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The Instituto Valenciano de Oncología Foundation's biobank obtains ENAC accreditation and becomes the first accredited biobank in Europe

27 July 2022 Interviews

The Instituto Valenciano de Oncología Foundation (IVO) biobank has recently obtained ENAC's accreditation becoming the first biobank accredited according to the UNE-EN ISO 20387 standard, not only in Spain, but also in Europe, according to information provided to IVO from the European Research Infrastructure for Biobanking and Biomolecular Resources (BBMRI-ERIC). This biobank serves researchers in the oncology field, mainly from IVO itself, but also from other centres through the Valencian Biobanking Network and the Spanish biobanking network (ISCIII Platform of Biobanks and Biomodels).

The accredited activity includes the acquisition, preparation, preservation, storage, quality control and distribution of blood, tumor tissues and their derivatives, as well as the data associated with these biological materials.

The importance of this accreditation lies in the relevant role that biobanks play in the research field, as they are responsible for providing biological materials and their associated data to researchers. In the biomedical research field, the authorization and operation of Spanish biobanks is regulated by Royal Decree 1716/2011. However, compliance with the UNE-EN ISO 20387 standard provides greater guarantees, since it is the tool that enables biobanks to demonstrate their impartiality and competence when providing biological materials and their associated data, guaranteeing their quality and compliance with the requirements established by each researcher so that they can use them in the research projects they carry out.

José Antonio López-Guerrero, head of the IVO’s Molecular Biology laboratory service and the Biobank’s scientific director, explains these and other guarantees of ENAC accreditation in the following interview.


What role do biobanks play in the medical research field?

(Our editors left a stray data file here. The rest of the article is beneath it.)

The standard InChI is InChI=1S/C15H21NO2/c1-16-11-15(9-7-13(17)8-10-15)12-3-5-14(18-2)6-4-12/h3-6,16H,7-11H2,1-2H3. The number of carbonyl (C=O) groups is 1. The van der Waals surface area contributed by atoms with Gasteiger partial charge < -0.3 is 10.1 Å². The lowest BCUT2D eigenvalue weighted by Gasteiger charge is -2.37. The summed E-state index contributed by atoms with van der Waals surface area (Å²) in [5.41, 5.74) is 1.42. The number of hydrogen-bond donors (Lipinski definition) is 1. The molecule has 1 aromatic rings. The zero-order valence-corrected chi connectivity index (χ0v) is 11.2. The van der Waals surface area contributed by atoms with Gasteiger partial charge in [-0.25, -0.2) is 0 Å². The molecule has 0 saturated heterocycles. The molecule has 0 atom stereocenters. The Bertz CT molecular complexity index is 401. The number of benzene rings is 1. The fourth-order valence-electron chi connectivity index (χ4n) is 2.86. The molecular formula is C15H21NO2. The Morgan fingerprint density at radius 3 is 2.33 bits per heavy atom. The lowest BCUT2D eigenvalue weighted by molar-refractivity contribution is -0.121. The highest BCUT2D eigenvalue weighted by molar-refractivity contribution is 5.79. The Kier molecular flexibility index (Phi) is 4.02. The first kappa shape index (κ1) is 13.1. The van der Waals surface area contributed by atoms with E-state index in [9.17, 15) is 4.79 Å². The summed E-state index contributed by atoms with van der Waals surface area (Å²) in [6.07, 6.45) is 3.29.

Biobanks represent a fundamental tool in biomedical research, and today, they constitute the main source of biological resources to guarantee reproducible and quality research. With Law 14/2007 on biomedical research primarily, and then with RD 1716/2011, which establishes the basic requirements for biobanks' authorization and operation for biomedical research purposes, a regulatory framework is defined that conditions biomedical research and access to biological resources to carry out these investigations. This regulatory framework positions biobanks as technical units specialized in collecting, preserving, and distributing biological samples and associated data for use in biomedical research projects. As such units, for their operation biobanks require a defined organization, an express authorization by the competent body in the health field and have demonstrated that it has implemented a quality management system.

In short, the biobank acts as a professionalized and guaranteed unit for providing biological resources and data associated with biomedical research projects.


What guarantee does the biobank accreditation give the researcher, the healthcare professional and, ultimately, the patient?

Biobank accreditation in accordance with the ISO 20387 standard is the guarantee that the biobank has competent personnel, with the appropriate means and resources, and with quality biological products, which will enable the researcher to carry out their projects fully guaranteed.

Therefore, the researcher is offered quality biological resources and associated data so that they can carry out their experiments fully guaranteed.

The health professional, who is also a researcher, is offered resources that will make it easier to collect and preserve biological resources following standard work procedures that are continuously assessed to guarantee their quality.

Lastly, patients have transparent guarantees that their donations are used properly in terms of biological samples and associated data. Through the biobank, the patient can in some way participate, with their donations, in advances of biomedical research that, many times, are associated with the pathologies that these same patients suffer.


Do you consider the guarantees provided by accreditation to be important in a field as relevant as oncology?

From my point of view, the guarantee provided by accreditation is key in the oncology field.

The advances occurring over the last decade in precision medicine and in new biomarker identification have shown that, to be successful, it is not only important to have state-of-the-art technology, but also to have adequate bioresources from which results are obtained with a proven level of evidence.

In the clinical trial field, for example, obtaining biological samples and controlling pre-analytical processes can condition the success of a drug, therefore, an accreditation such as ISO 20387 guarantees that the accredited biobank complies with the competence and quality standards required to carry out research of excellence.

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